Following the exploratory practice-driven approach described in this paper
requires researchers to address three major challenges:
avoid early closure;
extend knowledge in practice; and
ensure that the application of insights from other fields is used to develop
new theory.
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A Road Less Travelled
The first major challenge requires that researchers remain both problem-focused
and theory-focused, even when deeply immersed in practice. Without this
discipline, it is easy to become solution-bound. The danger is that the practical
problem is solved but the researchers do not generate new theory.
The second major challenge is to improve performance in practice and not just
to reflect what is already known. The danger is that the researchers may explain
only what is already known in practice. Lee (1999) states that ‘with few
exceptions, none of much significance, the scientists who turned to [practical
needs] for their problems succeeded merely in validating and explaining, not
improving, techniques developed earlier and without the aid of science’. This
is almost certainly true for mature disciplines and practices. However, in
immature areas with poor performance, such as IS project management, this is
less of an issue. In addition, the approach of applying multi-disciplinary thinking
allows new skills to be applied to practical problems.
The third major challenge is to ensure that the application of insights and models
from other fields brings about new theory. To make a theoretical contribution,
it is not sufficient to apply a theory from one field to a new context and to show
that it works as expected. Whetten (1989) explains that the ‘common element
in advancing theory development by applying it in new settings is the need for
a theoretical feedback loop. Theorists need to learn something about the theory
itself as a result of working with it under different conditions. That is, new
applications should improve the tool, not merely reaffirm its utility’.
The application of the approach in this paper addresses this by providing deep
immersion to evaluate both data and theory. It allows the simultaneous fitting
of data to the theory and fitting of the model to the data. In this way, theory is
adjusted to reflect the empirical data and, at the same time, it is tested against
that data.
Finally, the approach presented above is oriented around the developing of new
theory using insights and existing theory from other fields. This, in itself, does
not address calls for new theory in the ‘core of IS’. Some, including Weber (2003),
would argue that the IS discipline relies too much on theories borrowed or
adapted from other disciplines. Instead the unique IS theory now becomes the
integration of these theories, perhaps to the extent that others will want to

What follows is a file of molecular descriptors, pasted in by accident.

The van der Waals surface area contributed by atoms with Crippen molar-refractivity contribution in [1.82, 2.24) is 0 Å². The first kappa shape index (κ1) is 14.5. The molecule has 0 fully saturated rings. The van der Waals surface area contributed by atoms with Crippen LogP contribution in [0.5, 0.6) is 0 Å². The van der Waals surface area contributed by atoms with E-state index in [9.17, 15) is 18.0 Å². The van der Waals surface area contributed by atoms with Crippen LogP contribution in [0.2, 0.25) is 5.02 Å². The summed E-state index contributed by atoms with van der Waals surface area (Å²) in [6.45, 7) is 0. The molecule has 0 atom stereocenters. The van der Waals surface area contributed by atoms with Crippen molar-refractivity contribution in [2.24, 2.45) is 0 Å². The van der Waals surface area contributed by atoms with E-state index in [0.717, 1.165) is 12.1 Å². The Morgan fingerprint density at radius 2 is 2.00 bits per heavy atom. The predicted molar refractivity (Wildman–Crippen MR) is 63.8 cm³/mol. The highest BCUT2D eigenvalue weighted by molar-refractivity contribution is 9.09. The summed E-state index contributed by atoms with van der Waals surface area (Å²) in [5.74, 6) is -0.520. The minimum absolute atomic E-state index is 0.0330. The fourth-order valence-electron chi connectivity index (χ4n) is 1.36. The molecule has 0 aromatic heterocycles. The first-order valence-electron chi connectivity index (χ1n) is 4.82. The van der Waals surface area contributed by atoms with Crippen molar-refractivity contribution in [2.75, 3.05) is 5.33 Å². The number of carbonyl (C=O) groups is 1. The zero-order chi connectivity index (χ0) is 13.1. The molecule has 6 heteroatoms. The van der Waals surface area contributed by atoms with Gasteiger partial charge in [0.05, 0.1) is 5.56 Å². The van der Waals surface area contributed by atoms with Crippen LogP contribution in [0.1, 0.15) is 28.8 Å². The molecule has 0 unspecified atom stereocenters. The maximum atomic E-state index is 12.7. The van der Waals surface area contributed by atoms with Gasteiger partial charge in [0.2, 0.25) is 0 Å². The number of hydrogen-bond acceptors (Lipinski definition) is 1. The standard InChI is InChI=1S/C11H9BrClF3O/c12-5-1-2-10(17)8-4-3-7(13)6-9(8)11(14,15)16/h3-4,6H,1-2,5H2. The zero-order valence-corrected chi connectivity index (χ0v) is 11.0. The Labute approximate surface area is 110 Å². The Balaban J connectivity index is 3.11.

borrow it.
Conclusions
Existing theory underpinning IS project management practice is weak, with
much of the academic literature focusing on exploitation of the limited existing
theory rather than exploration of new theory. In contrast, we argue in this paper
that ‘exploratory practice-driven research’ is a high potential and under-utilised
approach to address this challenge, where a multi-disciplinary team of researchers
224
Information Systems Foundations
work with practitioners to solve significant problems while developing new
theory. An approach is presented that focuses on ‘looking for a gap in practice
and finding the theory in the gap’. Four examples are presented.
A key finding of this paper is that there are likely to be multiple theories that
support the management of IS projects as opposed to a single theory of IS project
management. We have not attempted to identify and resolve the different gaps
in practice and theory required to fill these gaps. Rather, we have presented a
preliminary view based on our background and research program. While many
theories can be borrowed from other fields and further developed, the unique
challenge for the IS discipline becomes the need to provide an integration of
these theories for its own purposes.
Finally, we have provided an approach that may prove fruitful for other areas
of IS research where there is both a large and persistent gap in practice, and
existing theory is weak and inadequate. In particular, this approach is powerful
when there may be multiple problems, multiple theories required, it is not
obvious where new theories may come from, and the problems are not close to
their presenting symptoms.
Acknowledgements
The authors wish to acknowledge Dr Paul Bannerman, Dr Alan Thorogood, and
Dr Anthony Vlasic for their critical role in this research and their feedback and
perspectives provided during the development of this paper. In addition, the
authors acknowledge the feedback and suggestions made by the two anonymous
reviewers.